Chelsea are currently experiencing their worst run of form under Frank Lampard. This has pushed the club legend right to the top in the Premier League sack race, with The Athletic reporting that the club legend is on thin ice.
Now, I’d personally never call for Frank’s head. He’s earned his bias amongst the Chelsea faithful and deserves time to turn things around. I absolutely do not want him sacked, and I hope that Mr Abramovich feels the same way.
Regardless of my opinion, though, it’s quite clear that there are discussions being held at Chelsea about the head coach position. The names being flung around at the moment include Thomas Tuchel, Brendan Rodgers and Julian Nagelsmann. For me though, Chelsea should look to current Southampton head coach Ralph Hasenhüttl. The Austrian has been in charge on the South Coast since 2018 and currently has the Saints sitting level on points with Chelsea, in 9th position.
He has been noted for the attractive, pressing style of play that his teams utilise. He has claimed he wants all of his players to “be hungry” in order to maintain a passionate and high octane philosophy on the pitch. Despite tinkering with systems at times, Hasenhüttl’s go-to system is a 4-2-2-2 (4-4-2 on paper) which allows his team to create a “box” in midfield, with the wide players regularly coming inside to operate centrally and the pivot in midfield sitting quite deep. This, combined with two strikers, gives the side an overload of attacking options as well as an heir of unpredictability as they move around with the freedom of fluidity. This system could work perfectly with Chelsea’s personnel, two forwards would allow Timo Werner to slot in centrally but still have the support of a fellow number-9 in Tammy Abraham or Olivier Giroud. Intestingly though, having Kai Havertz operate high up the field – almost next to his fellow German, could be the most effective option. This would allow for Hakim Ziyech and one of Callum Hudson-Odoi or Christian Pulisic to take the wide positions and utilise their playmaking and creative ability by coming inside as they so regularly do.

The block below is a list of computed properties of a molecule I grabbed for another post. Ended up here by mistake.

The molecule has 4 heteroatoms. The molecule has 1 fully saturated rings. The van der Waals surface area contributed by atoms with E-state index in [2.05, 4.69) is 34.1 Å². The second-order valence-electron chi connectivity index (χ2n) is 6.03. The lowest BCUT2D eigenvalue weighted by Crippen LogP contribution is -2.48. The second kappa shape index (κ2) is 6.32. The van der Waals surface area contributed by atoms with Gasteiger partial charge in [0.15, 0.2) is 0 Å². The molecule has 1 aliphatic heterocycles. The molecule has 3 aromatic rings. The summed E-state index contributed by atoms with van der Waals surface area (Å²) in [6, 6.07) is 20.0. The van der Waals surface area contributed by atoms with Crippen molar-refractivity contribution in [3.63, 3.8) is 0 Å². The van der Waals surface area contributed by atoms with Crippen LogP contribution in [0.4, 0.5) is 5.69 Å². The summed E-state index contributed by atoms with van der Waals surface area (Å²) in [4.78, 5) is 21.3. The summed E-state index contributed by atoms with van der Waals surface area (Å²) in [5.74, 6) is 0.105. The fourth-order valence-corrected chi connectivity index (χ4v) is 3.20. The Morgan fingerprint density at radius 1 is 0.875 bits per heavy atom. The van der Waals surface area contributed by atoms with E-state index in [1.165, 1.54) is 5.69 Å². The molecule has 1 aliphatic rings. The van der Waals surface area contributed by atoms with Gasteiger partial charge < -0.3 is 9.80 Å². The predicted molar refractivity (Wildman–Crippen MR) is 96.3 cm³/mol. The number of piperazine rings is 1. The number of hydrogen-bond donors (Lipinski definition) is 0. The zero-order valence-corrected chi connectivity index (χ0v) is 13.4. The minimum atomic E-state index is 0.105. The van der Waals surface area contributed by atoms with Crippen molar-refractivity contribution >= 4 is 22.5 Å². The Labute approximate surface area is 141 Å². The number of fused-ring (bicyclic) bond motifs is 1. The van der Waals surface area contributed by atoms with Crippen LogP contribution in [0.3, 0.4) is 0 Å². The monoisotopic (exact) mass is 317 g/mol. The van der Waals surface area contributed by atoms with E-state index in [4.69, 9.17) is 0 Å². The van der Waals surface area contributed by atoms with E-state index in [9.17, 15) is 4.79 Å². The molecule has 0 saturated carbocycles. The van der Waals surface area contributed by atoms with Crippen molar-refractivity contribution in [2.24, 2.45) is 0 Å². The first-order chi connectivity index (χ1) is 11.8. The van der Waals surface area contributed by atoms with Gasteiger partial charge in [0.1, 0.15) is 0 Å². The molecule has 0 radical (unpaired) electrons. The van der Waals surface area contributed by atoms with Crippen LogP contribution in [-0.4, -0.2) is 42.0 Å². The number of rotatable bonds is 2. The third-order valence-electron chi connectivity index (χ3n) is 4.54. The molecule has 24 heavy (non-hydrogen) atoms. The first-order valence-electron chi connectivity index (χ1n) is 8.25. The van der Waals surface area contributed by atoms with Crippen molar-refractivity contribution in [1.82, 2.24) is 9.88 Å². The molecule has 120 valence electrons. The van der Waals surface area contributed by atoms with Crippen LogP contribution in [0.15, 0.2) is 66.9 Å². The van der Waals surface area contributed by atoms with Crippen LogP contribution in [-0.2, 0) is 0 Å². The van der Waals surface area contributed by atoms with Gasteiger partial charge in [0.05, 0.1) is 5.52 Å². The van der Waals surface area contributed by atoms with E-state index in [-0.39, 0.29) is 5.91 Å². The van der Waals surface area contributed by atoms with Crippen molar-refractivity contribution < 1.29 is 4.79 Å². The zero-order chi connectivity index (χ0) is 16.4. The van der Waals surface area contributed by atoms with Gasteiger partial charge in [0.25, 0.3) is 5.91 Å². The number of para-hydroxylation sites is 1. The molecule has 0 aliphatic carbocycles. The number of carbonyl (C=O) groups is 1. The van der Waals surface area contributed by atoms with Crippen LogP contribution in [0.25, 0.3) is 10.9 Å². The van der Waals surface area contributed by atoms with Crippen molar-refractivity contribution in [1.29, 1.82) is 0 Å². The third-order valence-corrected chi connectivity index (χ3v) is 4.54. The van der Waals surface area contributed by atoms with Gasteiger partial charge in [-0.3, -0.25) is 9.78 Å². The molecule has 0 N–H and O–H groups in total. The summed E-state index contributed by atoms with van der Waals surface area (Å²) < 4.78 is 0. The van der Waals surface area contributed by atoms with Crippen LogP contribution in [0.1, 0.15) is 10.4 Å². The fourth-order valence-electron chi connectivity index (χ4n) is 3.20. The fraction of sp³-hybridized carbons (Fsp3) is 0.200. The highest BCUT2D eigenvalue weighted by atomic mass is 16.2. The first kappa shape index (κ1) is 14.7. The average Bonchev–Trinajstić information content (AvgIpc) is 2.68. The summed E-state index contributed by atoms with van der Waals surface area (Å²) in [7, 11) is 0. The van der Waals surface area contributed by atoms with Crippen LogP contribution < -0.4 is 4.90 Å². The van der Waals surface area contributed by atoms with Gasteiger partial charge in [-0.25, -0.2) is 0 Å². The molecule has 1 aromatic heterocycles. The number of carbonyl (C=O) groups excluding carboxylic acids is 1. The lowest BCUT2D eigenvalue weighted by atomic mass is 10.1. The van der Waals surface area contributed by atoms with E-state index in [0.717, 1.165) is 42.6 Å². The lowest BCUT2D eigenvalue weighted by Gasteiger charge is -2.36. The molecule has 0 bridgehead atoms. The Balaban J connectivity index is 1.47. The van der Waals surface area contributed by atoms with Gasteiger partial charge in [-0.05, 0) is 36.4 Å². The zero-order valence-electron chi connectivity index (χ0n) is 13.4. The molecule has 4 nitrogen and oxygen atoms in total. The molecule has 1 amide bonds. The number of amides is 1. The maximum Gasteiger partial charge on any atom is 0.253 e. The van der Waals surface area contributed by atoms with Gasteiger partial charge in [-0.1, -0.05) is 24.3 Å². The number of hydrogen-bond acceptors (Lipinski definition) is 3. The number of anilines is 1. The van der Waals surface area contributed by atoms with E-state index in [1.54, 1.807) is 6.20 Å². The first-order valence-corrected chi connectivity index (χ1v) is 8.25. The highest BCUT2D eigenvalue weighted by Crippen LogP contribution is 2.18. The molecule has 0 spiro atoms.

The pivot in midfield would be an area to consider too, it’s likely that N’Golo Kanté would slot in comfortably and would be in his ideal position in a two-man midfield which he found so much success within under both Claudio Ranieri and Antonio Conte. With the wide players operating very centrally, just ahead of the pivot, this can leave space empty out-wide. Chelsea’s strong wing-back partners of Reece James and Ben Chilwell push-up very high though, which suits the system down to a tee.
I’m no tactical expert, so I won’t attempt to delve deep into Ralph Hasenhüttl’s system but I’ve offered my thoughts based on what I’ve seen of his Southampton side in the Premier League. It seems pretty clear that his style of play, combined with the personnel already at Chelsea, could match up perfectly. It’s worth considering too that he’s previously worked with the likes of Timo Werner during his successful stint with RB Leipzig.
The only complication here is that the Austrian isn’t actually available. He’s obviously employed at Southampton so not only would Chelsea need to tempt him away from his project at The Saints but they’d also be required to pay a fairly hefty compensation fee to the St Mary’s club. We’ve seen in the past though with both Mauricio Pochettino and Marco Silva that this doesn’t tend to be a block when a ‘bigger’ club comes in to pinch Southampton’s gaffer.
Written by @danbarkzr